ARLINGTON -- Taylor Hearn has been one of the Rangers’ best pitchers, and more than likely their best starter, since the Trade Deadline. Through five appearances and three starts in August, he posted a 2.92 ERA.
But the young lefty ran into a speed bump on Friday night when he labored through 3 1/3 innings, allowing eight hits and seven runs -- both of which were career highs -- against the high-powered White Sox offense. The Rangers ultimately fell, 8-0, to Chicago in the series opener at Globe Life Field.
“Honestly, nothing really changed for me,” Hearn said of his outing. “The only thing I think was just different today is that I wasn't landing stuff, mainly offspeed. Then I was missing down and when I came back up, they were ready to hit it.”
Hearn struggled for the first time in a long time, and snapped a streak in which he won four consecutive starts. The seven runs were by far the most he’s given up in any outing this season.
Manager Chris Woodward and Hearn both noted that his stuff wasn’t as sharp in the loss as it had been within the last month.
“He wasn’t getting ahead of guys as much,” Woodward explained. “And he wasn’t able to finish them off with the four-seamer or get the easy ground ball out. The second and third innings were decent but in that fourth, it was like ball one out of the hand and getting behind guys. Once you do that with these guys, they can smell blood in the water.”
The White Sox scored one run in each of the first two innings, and continued to get to Hearn when he gave up a leadoff double before walking back-to-back batters in the top of the fourth inning. Luis Robert immediately followed with a bases-clearing double to extend Chicago’s lead to 5-0. José Abreu's subsequent RBI double then ended Hearn's night.
Hearn’s walk to Eloy Jiménez in the third inning was his first since the sixth inning against Cleveland on Aug. 24. He went 89 straight batters without allowing a walk before allowing three to Chicago.
The three free passes were one shy of a season high. Woodward said that the White Sox, who are usually a more aggressive team, came out a lot more patient against Hearn and didn’t chase as much as they expected.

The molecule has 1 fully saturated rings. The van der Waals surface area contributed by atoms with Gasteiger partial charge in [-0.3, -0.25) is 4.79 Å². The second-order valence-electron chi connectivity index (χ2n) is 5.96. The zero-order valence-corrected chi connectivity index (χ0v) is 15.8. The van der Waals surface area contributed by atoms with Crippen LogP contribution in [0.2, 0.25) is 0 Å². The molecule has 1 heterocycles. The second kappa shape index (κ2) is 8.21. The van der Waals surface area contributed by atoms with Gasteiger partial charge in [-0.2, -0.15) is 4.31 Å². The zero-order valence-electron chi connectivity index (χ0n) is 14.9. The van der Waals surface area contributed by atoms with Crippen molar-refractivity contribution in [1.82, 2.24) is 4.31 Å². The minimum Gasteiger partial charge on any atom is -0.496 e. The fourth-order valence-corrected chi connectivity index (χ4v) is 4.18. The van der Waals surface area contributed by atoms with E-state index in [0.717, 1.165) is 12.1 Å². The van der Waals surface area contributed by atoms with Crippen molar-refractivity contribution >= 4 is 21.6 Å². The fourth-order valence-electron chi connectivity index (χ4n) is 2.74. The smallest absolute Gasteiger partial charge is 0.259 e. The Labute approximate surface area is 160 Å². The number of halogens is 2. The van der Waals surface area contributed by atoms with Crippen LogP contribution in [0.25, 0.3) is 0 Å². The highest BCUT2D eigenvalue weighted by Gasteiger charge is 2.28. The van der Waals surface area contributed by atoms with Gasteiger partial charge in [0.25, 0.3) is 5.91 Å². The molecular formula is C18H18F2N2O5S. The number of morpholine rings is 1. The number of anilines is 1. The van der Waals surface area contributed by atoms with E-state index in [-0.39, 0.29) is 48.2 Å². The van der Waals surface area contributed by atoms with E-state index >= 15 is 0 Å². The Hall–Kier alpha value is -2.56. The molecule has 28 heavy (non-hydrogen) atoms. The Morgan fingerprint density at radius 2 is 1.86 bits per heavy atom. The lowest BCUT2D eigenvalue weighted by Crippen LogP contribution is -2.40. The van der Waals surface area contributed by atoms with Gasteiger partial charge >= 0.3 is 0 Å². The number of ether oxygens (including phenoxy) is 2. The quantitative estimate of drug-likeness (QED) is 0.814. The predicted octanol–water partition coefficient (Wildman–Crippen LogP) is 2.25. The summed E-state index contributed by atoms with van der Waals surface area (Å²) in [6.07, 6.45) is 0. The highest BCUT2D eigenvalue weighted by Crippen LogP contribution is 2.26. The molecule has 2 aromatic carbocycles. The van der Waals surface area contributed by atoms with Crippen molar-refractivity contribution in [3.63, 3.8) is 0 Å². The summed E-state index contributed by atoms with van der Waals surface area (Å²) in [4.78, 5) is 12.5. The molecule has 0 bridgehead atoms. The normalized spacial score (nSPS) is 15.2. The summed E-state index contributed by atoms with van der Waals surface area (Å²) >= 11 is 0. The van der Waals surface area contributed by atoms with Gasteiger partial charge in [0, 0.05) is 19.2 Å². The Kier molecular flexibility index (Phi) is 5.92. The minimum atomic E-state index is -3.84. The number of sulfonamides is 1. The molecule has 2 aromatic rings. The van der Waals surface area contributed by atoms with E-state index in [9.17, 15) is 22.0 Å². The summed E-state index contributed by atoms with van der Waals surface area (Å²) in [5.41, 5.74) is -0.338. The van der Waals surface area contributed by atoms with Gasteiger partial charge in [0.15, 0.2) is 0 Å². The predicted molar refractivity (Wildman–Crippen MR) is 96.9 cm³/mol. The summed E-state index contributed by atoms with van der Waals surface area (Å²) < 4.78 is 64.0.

“You saw a lot of those 3-2 pitches just at the bottom of the zone, guys like Eloy Jiménez that are typically free swingers, they actually boxed him up pretty well,” Woodward said. “They forced [Hearn] more into the strike zone. They did a good job. Taylor wasn’t as sharp as he has been, but maybe that had to do with the talent in the batter’s box.”
Over the course of the season, Hearn has deviated from being more of a strikeout pitcher to forcing guys to put the ball in play. He thinks his walk rate is down because he’s been pounding the zone hoping to get more soft contact.
But the White Sox, unlike the last few teams Hearn faced, got a lot of loud contact off him instead, as the lefty allowed six doubles, four of which had at least a 100 mph exit velocity. It was the most doubles off a Texas pitcher since Nick Martinez allowed six at Fenway Park in 2016.
“That’s just them being aggressive and me just missing over the middle of the plate,” Hearn said. “I missed out in the middle with the four-seam and sinker and just couldn't land the offspeed. That's the one thing about this game in the big leagues, like you miss over the middle, they're gonna obviously make you pay for it. They got a lot of loud contact for sure. They definitely made me bob-and-weave a couple times.”